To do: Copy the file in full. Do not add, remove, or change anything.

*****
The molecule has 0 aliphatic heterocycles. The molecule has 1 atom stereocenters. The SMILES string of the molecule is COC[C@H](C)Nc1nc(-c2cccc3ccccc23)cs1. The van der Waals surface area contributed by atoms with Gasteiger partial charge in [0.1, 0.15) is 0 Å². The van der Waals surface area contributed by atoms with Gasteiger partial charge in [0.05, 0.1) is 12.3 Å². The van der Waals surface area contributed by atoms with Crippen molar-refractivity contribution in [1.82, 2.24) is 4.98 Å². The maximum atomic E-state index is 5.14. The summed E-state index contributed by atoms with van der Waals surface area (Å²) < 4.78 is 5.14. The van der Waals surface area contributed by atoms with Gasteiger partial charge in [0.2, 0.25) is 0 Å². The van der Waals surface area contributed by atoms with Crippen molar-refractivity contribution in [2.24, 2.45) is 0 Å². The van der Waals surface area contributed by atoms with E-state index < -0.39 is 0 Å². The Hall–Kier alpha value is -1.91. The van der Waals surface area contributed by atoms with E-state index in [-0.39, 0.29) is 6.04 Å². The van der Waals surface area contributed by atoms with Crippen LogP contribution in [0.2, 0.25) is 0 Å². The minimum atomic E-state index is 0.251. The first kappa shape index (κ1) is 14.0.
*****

The molecule has 0 aliphatic heterocycles. The molecule has 1 atom stereocenters. The SMILES string of the molecule is COC[C@H](C)Nc1nc(-c2cccc3ccccc23)cs1. The van der Waals surface area contributed by atoms with Gasteiger partial charge in [0.1, 0.15) is 0 Å². The van der Waals surface area contributed by atoms with Gasteiger partial charge in [0.05, 0.1) is 12.3 Å². The van der Waals surface area contributed by atoms with Crippen molar-refractivity contribution in [1.82, 2.24) is 4.98 Å². The maximum atomic E-state index is 5.14. The summed E-state index contributed by atoms with van der Waals surface area (Å²) < 4.78 is 5.14. The van der Waals surface area contributed by atoms with Gasteiger partial charge in [0.2, 0.25) is 0 Å². The van der Waals surface area contributed by atoms with Crippen molar-refractivity contribution in [2.24, 2.45) is 0 Å². The van der Waals surface area contributed by atoms with E-state index < -0.39 is 0 Å². The Hall–Kier alpha value is -1.91. The van der Waals surface area contributed by atoms with E-state index in [-0.39, 0.29) is 6.04 Å². The van der Waals surface area contributed by atoms with Crippen LogP contribution in [0.2, 0.25) is 0 Å². The minimum atomic E-state index is 0.251. The first kappa shape index (κ1) is 14.0.